According to a June survey by Apartment List, an online apartment rental service, renters lose millions of dollars a year to phony or dishonest property managers and landlords.
“An estimated 5.2 million U.S. renters have lost money on a rental scam,” the organization calculated, “and far more have encountered scam listings or contacted fraudulent properties during an apartment hunt.”
The New York City region ranked among the 10 worst metropolitan areas for the chances of encountering a fraudulent rental listing and for the likelihood of losing money.
Nationally, 43 percent of the surveyed renters thought someone had tried to trick them. Most of them did not fall for the frauds, but 6.4 percent of them did fork over money for bogus rentals.
The fraudsters usually claim to be property managers or landlords. Sometimes, an actual manager or landlord is the trickster.
The goal is to collect an application fee, security deposit or monthly rent before the renter realizes that he or she has been had.
Five schemes are commonly used:
In the bait-and-switch, the listed property is different than the available property.
Phantom rentals are places that don’t even exist or are not rental properties. They are listed at low prices in order to lure prospective renters.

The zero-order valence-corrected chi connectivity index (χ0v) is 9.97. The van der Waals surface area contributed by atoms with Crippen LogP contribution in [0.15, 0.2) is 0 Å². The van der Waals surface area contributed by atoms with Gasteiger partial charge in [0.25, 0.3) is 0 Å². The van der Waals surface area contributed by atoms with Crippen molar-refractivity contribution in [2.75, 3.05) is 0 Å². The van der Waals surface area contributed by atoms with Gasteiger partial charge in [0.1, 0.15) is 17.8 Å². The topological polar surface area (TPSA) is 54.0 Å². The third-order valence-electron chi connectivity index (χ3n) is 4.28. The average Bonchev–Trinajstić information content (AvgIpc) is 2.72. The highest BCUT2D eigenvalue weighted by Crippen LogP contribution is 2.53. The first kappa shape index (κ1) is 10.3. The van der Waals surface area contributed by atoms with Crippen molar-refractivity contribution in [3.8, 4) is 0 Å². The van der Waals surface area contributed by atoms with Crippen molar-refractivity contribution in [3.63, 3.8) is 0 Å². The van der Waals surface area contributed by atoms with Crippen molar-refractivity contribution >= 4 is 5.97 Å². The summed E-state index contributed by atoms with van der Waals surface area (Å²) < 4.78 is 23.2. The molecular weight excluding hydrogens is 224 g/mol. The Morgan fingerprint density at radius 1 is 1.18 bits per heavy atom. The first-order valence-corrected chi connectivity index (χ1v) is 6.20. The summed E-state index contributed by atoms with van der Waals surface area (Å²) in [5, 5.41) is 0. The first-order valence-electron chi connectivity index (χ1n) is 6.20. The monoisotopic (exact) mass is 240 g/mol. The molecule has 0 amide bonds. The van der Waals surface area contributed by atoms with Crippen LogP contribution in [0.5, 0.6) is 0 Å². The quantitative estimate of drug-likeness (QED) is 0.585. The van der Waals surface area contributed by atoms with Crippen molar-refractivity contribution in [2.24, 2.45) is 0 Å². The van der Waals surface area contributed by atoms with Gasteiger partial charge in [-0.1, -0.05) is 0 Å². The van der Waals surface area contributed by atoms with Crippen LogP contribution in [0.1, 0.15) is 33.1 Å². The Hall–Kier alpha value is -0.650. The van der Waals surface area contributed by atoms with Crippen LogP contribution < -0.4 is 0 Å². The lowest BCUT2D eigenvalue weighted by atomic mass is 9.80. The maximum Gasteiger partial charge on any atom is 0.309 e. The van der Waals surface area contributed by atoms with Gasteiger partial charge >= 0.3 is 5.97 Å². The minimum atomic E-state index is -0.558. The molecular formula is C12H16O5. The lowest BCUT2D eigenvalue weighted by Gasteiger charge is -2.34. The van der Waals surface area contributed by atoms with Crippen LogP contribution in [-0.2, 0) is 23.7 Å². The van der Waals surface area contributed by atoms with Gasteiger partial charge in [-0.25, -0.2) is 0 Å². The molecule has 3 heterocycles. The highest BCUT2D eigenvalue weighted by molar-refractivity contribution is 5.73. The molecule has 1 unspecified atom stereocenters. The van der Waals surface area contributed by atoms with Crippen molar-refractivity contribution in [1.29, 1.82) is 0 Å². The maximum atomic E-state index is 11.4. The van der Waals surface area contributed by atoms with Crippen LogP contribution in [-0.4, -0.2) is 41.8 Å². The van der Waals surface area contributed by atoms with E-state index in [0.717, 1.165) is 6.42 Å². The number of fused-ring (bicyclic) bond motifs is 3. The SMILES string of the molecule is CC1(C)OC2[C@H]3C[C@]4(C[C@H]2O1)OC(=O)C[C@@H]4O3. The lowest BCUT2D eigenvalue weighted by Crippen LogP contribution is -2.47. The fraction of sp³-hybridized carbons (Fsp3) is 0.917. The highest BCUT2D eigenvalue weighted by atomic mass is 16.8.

Hijacked ads use real rental properties but alter the contact information.
The missing amenities tactic also uses real properties but lists phony features – in-unit laundry, a balcony, a gym, a second bedroom – to justify higher rent.
The already leased dodge cons renters into paying an application fee or security deposit on a property that has already been rented.
While most renters figure out that something is amiss, the survey found that millennials are more prone to the deceptions. They are more tech savvy with online marketplaces, but less scam savvy than older renters.
Young renters are often summer interns, graduate students or job seekers who are lining up places to live in unfamiliar cities. They agree to lease properties sight unseen.
The money lost on fraudulent rentals ranges typically from less than $100 for an application or credit check to thousands of dollars for a deposit or first month’s rent.
The New York City region ranked eighth worst for the chance of encountering a fraudulent listing, at 37.2 percent, and seventh worst for the likelihood of actually losing money, at 7.1 percent.
Besides New York City, among the 30 metropolitan areas, only Denver ranked among the worst on both measures.
Apartment List surveyed 1,126 renters nationally to establish the prevalence of dishonest rental schemes. It surveyed another 50 to 54 renters per city in the 30 largest metropolitan areas to calculate local fraud rates.
If you are looking for a safe place to rent, try Minneapolis, Pittsburgh or Kansas City. They ranked among the best as places where you are less likely to encounter fraudulent rentals and less likely to lose money.